On Friday, the city of Minneapolis reached an agreement to make significant reforms to its policing practises. These reforms include a commitment to reduce the amount of force that police officers use and an end to the practise of using the odour of marijuana as a justification to search individuals.
The Minneapolis Police Department was found to have routinely engaged in racially discriminatory practises and failed to punish officers for misconduct in a report that was released by the Minnesota Department of Human Rights last year. The promised changes are a part of a legal settlement between the city and the department, which was reached between the city and the department.
After the murder of George Floyd by a police officer in the year 2020, there was a national reckoning over the pervasive racism that exists in law enforcement. The agreement reached on Friday was hailed by state and city officials as a significant step forward in the effort to change the culture of the police force.
The pact is the first of what is anticipated to be two government-mandated plans for making significant changes to the way police is carried out in the city. A second investigation into civil rights violations is being carried out by the Department of Justice, and municipal officials anticipate that this inquiry will result in a consent decree.
In the aftermath of Mr. Floyd’s death, the state launched an inquiry, which resulted in the painting of a devastating image of the Police Department.
According to the findings of the investigation, black persons in Minneapolis have a far higher risk of being stopped, detained, and searched than white people do. An analysis of more than 700 hours of film from body cameras showed that officers often used derogatory terms to refer to women and persons of colour. This is a behaviour that is so widespread that it frequently jeopardises legal proceedings.
Chief Brian O’Hara, who assumed command of the troubled police department in November, said that his organisation was aware of the need for revolutionary change and was working to implement it.
According to the officials, the agreement between the city and the state contained certain requirements that the department had previously approved as policy, as well as other measures that were brand new.
The ability of officers to command the seclusion of persons who are very angry will also be removed from their purview. Once Mr. Floyd was killed, the strategy became the subject of more examination.
The agreement has been referred to as “a tremendous weapon for change” by Rebecca Lucero, the commissioner of the Minnesota Department of Human Rights. The pact also has robust enforcement procedures.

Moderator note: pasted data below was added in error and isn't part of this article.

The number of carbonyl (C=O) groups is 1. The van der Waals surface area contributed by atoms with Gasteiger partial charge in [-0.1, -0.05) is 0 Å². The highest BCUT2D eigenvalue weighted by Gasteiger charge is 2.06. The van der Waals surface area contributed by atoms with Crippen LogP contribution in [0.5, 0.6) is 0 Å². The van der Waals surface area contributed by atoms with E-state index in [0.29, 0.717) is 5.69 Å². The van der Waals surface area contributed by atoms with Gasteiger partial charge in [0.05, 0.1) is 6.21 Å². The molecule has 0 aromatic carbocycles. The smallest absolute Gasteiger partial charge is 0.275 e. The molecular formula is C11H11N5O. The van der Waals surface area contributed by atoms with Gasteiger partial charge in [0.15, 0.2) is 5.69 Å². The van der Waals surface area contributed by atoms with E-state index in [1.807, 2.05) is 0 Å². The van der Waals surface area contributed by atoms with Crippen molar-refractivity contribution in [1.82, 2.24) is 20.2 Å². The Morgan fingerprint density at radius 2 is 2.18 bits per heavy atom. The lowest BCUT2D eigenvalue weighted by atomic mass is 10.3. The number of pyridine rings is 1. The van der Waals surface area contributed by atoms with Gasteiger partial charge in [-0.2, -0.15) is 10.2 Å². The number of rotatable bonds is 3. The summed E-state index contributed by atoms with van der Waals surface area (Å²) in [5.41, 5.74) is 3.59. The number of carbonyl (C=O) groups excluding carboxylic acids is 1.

The state and the city intend to forward the 144-page agreement to a state court, which will be tasked with the responsibility of ensuring compliance with the terms of the accord. Officials from the state and the city will also form an independent committee to assess how well the agreement is being carried out and to provide the public with frequent updates on their findings.
Before writing the agreement, state and municipal officials said that they held extensive consultations with police officers and people of the city. After those consultations, the deal was unanimously adopted by the Minneapolis City Council during a short session on Friday morning.
It was difficult to determine how much support the rank-and-file officers had for the mandate for substantial transformation. A request for an interview with the head of the police union in Minneapolis was made on Friday, but he did not answer.
According to Chief O’Hara, the Police Department has been struggling with an outflow of personnel and a rush of new procedures and supervision that has left officers confused and overloaded since the death of Mr. Floyd.
As the new deal is put into action, it will be necessary for cops to undergo substantial retraining, and there will also be a need for enhancements in information technology, which city officials have estimated would cost tens of millions of dollars.
The necessity to boost the reduced ranks of the Police Department is going to be a significant obstacle in the way of modernising that department.
Prior to the death of Mr. Floyd, Minneapolis had around 910 policemen who held sworn positions. Since then, there has been a substantial increase in the number of resignations and retirements, which has brought the total down to 593 officers as of the beginning of March. This number is much lower than the 731 officers that are needed under the City Charter.
Chief O’Hara said that the city had high hopes of recruiting a new generation of officers, but that it was having difficulty doing so since the department had a soiled image at a time when unemployment was low and there was great competition for talent.
An solicitor for civil rights in Minneapolis named Nekima Levy Armstrong characterised the accord reached on Friday as a start in the right way. On the other hand, she said that generational shifts would take a very long time and need a long-term commitment from all parties involved.